You Can Help Domestic Violence Shelters Make Life-Saving Differences

05-26-2017 8:49 AM

Editor’s note: Jennifer Cook reminds us in today’s post how domestic violence shelters meet urgent and long-term needs of domestic abuse victims and how we can all help.

The Mary Kay Foundation℠ recently completed its 2017 domestic violence shelter grant selection process, reviewing more than 720 applications.  Yes, we read every application!

The Foundation will announce grant recipients in late September,  in honor of National Domestic Violence Awareness Month in October.

 In 2000, when The Foundation expanded its mission to include eliminating domestic violence against women, members of the Board of Directors visited the National Domestic Violence Hotline in Austin, Texas.  Board members asked those manning the phone lines what was the most urgent need. Their reply: “Keeping the shelters open.” 

They also expressed frustration at talking with a woman on the phone who urgently needed a safe place to go and being unable to find a shelter to help her.  So keeping the shelters open has become the major focus of The Foundation’s domestic violence prevention funding.

When I read the grant applications each year, I am always impressed by how much is accomplished with small staffs and small budgets by domestic violence shelters around the United States.

I was reminded of this recently when I spoke at the 16th Annual Tribute To Women to support the YWCA’s shelter in Pueblo, Colo., a 2014 Foundation shelter grant recipient.

First on my agenda was to visit the shelter and meet the staff and board.  What a dedicated team!  Each staff member I spoke with is passionate about helping women.

With a budget of less than $807,000, they accomplish so much.  During 2016, the YWCA of Pueblo helped thousands of people through these important programs:

  • Co-location Program – A case manager housed at the local Department of Social Services family service center screens incoming clients for a history of domestic violence and trains fellow social workers: served 53 adults and 116 children.

  • Community Presentations –Various community presentations reached 581 adults.

  • Counseling – Adult and child individual and group counseling programs served 99 adults and 48 children.

  • Walk-in Clients – Programs or referrals to appropriate community resources aided 185 adults and 124 walk-in clients.

  • Residents – Provided safe, secure housing to 70 adult women and 67 children.

  • Safe Dates© – Presented curriculum that helps teens recognize differences between a healthy relationship and an abusive relationship, and teaches them skills to use if they are in an abusive relationship and how to access community resources: 11 adults and 364 middle and high school students served.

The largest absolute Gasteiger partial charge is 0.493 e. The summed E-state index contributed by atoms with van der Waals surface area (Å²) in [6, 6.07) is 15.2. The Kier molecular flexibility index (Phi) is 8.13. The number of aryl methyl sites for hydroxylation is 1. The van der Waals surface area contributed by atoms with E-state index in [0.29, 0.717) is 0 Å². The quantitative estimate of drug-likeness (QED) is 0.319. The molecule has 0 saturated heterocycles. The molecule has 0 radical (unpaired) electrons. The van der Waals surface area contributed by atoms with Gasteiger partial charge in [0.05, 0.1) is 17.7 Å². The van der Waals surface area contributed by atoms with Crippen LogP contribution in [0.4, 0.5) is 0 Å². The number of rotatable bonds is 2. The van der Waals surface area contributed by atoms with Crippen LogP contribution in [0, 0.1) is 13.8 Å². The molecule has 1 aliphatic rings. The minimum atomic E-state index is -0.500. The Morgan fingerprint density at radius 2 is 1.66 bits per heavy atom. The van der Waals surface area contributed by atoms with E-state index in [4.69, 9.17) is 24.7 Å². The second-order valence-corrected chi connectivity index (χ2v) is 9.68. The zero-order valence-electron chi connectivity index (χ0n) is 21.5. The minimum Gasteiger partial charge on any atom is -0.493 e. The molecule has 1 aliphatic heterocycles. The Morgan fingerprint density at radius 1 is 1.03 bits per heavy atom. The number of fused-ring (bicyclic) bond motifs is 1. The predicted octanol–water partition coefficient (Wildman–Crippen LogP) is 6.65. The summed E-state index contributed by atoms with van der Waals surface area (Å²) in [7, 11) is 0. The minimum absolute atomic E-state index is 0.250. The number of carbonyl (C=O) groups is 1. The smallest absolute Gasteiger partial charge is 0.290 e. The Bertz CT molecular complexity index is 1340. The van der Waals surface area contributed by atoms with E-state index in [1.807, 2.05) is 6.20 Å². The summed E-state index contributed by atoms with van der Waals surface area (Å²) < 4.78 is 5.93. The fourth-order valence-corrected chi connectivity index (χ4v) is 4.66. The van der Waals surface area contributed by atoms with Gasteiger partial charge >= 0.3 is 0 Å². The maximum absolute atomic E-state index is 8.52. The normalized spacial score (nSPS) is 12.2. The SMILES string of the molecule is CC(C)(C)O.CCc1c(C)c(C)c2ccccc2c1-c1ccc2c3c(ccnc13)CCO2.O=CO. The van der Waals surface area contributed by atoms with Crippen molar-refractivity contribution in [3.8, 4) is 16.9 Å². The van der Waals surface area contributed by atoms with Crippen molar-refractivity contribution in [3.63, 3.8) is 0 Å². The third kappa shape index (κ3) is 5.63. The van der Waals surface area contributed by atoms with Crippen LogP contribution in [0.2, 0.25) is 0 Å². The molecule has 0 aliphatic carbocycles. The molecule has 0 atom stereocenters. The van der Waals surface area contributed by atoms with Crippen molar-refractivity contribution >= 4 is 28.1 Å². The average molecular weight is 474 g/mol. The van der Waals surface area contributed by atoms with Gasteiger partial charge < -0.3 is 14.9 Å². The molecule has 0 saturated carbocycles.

• Supervised visitation and safe exchange center – Provided services to 71 parent victims, totaling 463 safe exchanges and 637 supervised visits.

One of my favorite programs they offer is play therapy. Play Therapy Counselor Kate Booth is well-known in Pueblo for the court-ordered classes she teaches for domestic violence offenders, “Effects of Domestic Violence on Children.” Monthly classes are also open to the public. 

Domestic Violence Services Director Patty Kester, a 10-year staff member, exudes calmness and caring invaluable characteristics for someone in her role. Pattys says, “Program participants who succeed do so because they are committed to improving their lives. The domestic violence services staff is there to give encouragement, guidance and community resources, and provide a rent-free safe place while residents heal and learn to thrive. We provide the stepping stones; each victim walks her own journey to a safer more fulfilling life.”

From the more than 720 grant applications The Mary Kay Foundation℠ received this year, we will award 150 grants of $20,000 each, totaling $3 million, to shelters across the United States.

But our vision is larger!  We want to keep more domestic violence shelters open! 

Won’t you join us in this mission by making a donation at www.marykayfoundation.org. I can testify that each dollar donated to shelters is well spent.

Do you have a story about supporting a domestic violence shelter? Please tell us in the comments below!

Jennifer Cook is the Director of The Mary Kay Foundation℠ and is also a Mary Kay Foundation Board Member. Having been a part of the Company since 1971, she worked closely with Mary Kay Ash and saw first-hand Mary Kay’s generous and fervent heart toward raising money for cancer research, her involvement in supporting Dallas’ first domestic violence shelter and her tenderness toward those going through difficult times.